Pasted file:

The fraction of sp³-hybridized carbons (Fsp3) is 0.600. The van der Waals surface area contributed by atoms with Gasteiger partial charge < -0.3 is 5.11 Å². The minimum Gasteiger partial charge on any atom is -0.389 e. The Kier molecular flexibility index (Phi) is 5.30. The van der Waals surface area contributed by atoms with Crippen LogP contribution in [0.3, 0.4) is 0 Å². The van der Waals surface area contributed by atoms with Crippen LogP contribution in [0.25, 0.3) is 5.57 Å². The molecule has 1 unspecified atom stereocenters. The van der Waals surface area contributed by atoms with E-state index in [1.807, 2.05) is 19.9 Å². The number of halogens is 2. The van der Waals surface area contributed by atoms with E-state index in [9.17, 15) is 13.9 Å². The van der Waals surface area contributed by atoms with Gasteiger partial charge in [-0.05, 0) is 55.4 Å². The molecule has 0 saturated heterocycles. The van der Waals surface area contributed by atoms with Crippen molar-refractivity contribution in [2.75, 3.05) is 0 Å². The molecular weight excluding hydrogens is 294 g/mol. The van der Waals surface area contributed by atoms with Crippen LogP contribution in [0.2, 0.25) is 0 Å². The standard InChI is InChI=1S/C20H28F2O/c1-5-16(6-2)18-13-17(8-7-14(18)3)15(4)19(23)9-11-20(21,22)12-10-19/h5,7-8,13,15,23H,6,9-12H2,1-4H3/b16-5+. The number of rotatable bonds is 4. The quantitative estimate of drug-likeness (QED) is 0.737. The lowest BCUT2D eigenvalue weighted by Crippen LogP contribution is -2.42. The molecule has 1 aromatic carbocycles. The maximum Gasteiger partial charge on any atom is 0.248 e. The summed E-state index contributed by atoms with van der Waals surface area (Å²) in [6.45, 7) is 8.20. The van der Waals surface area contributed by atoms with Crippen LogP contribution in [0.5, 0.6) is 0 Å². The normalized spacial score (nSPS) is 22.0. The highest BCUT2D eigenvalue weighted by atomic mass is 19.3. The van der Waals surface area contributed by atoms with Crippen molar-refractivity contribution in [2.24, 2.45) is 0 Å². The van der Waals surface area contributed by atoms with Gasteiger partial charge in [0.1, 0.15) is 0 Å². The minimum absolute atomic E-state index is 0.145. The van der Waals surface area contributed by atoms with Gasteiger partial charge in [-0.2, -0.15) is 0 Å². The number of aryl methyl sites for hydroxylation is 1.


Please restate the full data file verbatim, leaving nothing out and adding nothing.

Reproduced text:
The fraction of sp³-hybridized carbons (Fsp3) is 0.600. The van der Waals surface area contributed by atoms with Gasteiger partial charge < -0.3 is 5.11 Å². The minimum Gasteiger partial charge on any atom is -0.389 e. The Kier molecular flexibility index (Phi) is 5.30. The van der Waals surface area contributed by atoms with Crippen LogP contribution in [0.3, 0.4) is 0 Å². The van der Waals surface area contributed by atoms with Crippen LogP contribution in [0.25, 0.3) is 5.57 Å². The molecule has 1 unspecified atom stereocenters. The van der Waals surface area contributed by atoms with E-state index in [1.807, 2.05) is 19.9 Å². The number of halogens is 2. The van der Waals surface area contributed by atoms with E-state index in [9.17, 15) is 13.9 Å². The van der Waals surface area contributed by atoms with Gasteiger partial charge in [-0.05, 0) is 55.4 Å². The molecule has 0 saturated heterocycles. The van der Waals surface area contributed by atoms with Crippen molar-refractivity contribution in [2.75, 3.05) is 0 Å². The molecular weight excluding hydrogens is 294 g/mol. The van der Waals surface area contributed by atoms with Crippen LogP contribution in [0.2, 0.25) is 0 Å². The standard InChI is InChI=1S/C20H28F2O/c1-5-16(6-2)18-13-17(8-7-14(18)3)15(4)19(23)9-11-20(21,22)12-10-19/h5,7-8,13,15,23H,6,9-12H2,1-4H3/b16-5+. The number of rotatable bonds is 4. The quantitative estimate of drug-likeness (QED) is 0.737. The lowest BCUT2D eigenvalue weighted by Crippen LogP contribution is -2.42. The molecule has 1 aromatic carbocycles. The maximum Gasteiger partial charge on any atom is 0.248 e. The summed E-state index contributed by atoms with van der Waals surface area (Å²) in [6.45, 7) is 8.20. The van der Waals surface area contributed by atoms with Crippen LogP contribution in [0.5, 0.6) is 0 Å². The normalized spacial score (nSPS) is 22.0. The highest BCUT2D eigenvalue weighted by atomic mass is 19.3. The van der Waals surface area contributed by atoms with Crippen molar-refractivity contribution in [2.24, 2.45) is 0 Å². The van der Waals surface area contributed by atoms with Gasteiger partial charge in [0.1, 0.15) is 0 Å². The minimum absolute atomic E-state index is 0.145. The van der Waals surface area contributed by atoms with Gasteiger partial charge in [-0.2, -0.15) is 0 Å². The number of aryl methyl sites for hydroxylation is 1.